Maxis, the developer behind The Sims, originally wanted all the sims to speak English. Technical limitations prevented that and the team had to use a fallback option—gibberish, or "Simlish," based on obscured language such as Navajo or Esperanto. That tidbit is just one of the many revelations from a series of design documents and a video The Sims programmer and artist Don Hopkins released earlier this week.
The documents cover four different iterations of The Sims design documents from August and October of 1998. One of the drafts includes handwritten notes. To nail Simlish, the team tried several different languages, even bringing in native Ukrainian and Estonian speakers before settling on “Charlie Brown speak.”
The documents also cover one of The Sims earliest controversies—the inclusion of same-sex relationships. Maxis had weathered a controversy related allegations of homophobia at the company after it released SimCopter and fired a gay programmer for including an LGBTQ easter egg. “The whole relationship design and implementation...is heterosexist and monosexist,” the documents said. “We are going to be expected to do better than that after the SimCopter fiasco and the lip service that Maxis publically gave in response about not being anti-gay.”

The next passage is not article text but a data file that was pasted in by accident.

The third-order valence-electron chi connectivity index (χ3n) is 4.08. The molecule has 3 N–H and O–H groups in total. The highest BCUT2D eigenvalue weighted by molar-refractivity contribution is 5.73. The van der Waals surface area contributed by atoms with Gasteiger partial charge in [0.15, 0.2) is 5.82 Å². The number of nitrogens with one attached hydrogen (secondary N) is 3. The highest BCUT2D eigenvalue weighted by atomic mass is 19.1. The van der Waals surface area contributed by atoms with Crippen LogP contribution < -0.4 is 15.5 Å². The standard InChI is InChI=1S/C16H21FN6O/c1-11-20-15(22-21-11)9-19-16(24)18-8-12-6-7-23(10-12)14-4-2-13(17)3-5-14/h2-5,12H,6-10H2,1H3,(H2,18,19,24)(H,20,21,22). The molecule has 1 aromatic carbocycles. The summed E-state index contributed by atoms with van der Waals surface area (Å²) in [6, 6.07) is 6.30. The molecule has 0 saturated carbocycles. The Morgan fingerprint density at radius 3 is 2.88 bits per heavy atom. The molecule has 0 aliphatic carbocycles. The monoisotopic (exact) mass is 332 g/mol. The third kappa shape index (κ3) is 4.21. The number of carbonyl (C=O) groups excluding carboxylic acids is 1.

On Twitter, Hopkins shared an early build of the relationship tree that The Sims used to map out the early stages of relationships between sims. On YouTube, he posted a video walking through The Sims Steering Committee, an early build of the game that Hopkins said “we distributed internally at EA to convince them please not to cancel our poor little game.”
It’s rare to see design documents for a video game, and rarer still to see them for a game as popular and beloved as The Sims. The pages of notes, ideas, and sketches reveal how tiny details, and an eye towards polished created one of gaming’s most beloved franchises.